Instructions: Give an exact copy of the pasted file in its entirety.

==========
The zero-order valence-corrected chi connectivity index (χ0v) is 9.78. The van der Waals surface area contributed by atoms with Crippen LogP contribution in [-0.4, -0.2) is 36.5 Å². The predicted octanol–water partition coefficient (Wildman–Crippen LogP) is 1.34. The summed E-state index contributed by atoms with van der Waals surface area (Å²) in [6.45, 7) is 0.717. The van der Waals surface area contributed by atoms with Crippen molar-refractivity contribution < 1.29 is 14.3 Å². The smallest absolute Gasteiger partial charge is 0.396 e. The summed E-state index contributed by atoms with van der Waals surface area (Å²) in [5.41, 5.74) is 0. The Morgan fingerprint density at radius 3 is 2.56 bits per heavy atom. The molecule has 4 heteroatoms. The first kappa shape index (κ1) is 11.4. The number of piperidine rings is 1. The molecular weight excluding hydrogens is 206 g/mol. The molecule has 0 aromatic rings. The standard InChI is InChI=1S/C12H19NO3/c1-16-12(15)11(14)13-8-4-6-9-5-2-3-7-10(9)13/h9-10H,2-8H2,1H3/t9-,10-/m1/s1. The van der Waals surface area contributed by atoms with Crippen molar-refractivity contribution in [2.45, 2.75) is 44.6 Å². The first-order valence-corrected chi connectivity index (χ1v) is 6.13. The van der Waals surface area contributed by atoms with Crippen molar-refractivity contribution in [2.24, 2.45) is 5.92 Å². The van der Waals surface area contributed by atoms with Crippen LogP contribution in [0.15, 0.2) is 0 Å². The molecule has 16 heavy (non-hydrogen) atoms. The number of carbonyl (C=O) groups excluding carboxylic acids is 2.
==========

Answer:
The zero-order valence-corrected chi connectivity index (χ0v) is 9.78. The van der Waals surface area contributed by atoms with Crippen LogP contribution in [-0.4, -0.2) is 36.5 Å². The predicted octanol–water partition coefficient (Wildman–Crippen LogP) is 1.34. The summed E-state index contributed by atoms with van der Waals surface area (Å²) in [6.45, 7) is 0.717. The van der Waals surface area contributed by atoms with Crippen molar-refractivity contribution < 1.29 is 14.3 Å². The smallest absolute Gasteiger partial charge is 0.396 e. The summed E-state index contributed by atoms with van der Waals surface area (Å²) in [5.41, 5.74) is 0. The Morgan fingerprint density at radius 3 is 2.56 bits per heavy atom. The molecule has 4 heteroatoms. The first kappa shape index (κ1) is 11.4. The number of piperidine rings is 1. The molecular weight excluding hydrogens is 206 g/mol. The molecule has 0 aromatic rings. The standard InChI is InChI=1S/C12H19NO3/c1-16-12(15)11(14)13-8-4-6-9-5-2-3-7-10(9)13/h9-10H,2-8H2,1H3/t9-,10-/m1/s1. The van der Waals surface area contributed by atoms with Crippen molar-refractivity contribution in [2.45, 2.75) is 44.6 Å². The first-order valence-corrected chi connectivity index (χ1v) is 6.13. The van der Waals surface area contributed by atoms with Crippen molar-refractivity contribution in [2.24, 2.45) is 5.92 Å². The van der Waals surface area contributed by atoms with Crippen LogP contribution in [0.15, 0.2) is 0 Å². The molecule has 16 heavy (non-hydrogen) atoms. The number of carbonyl (C=O) groups excluding carboxylic acids is 2.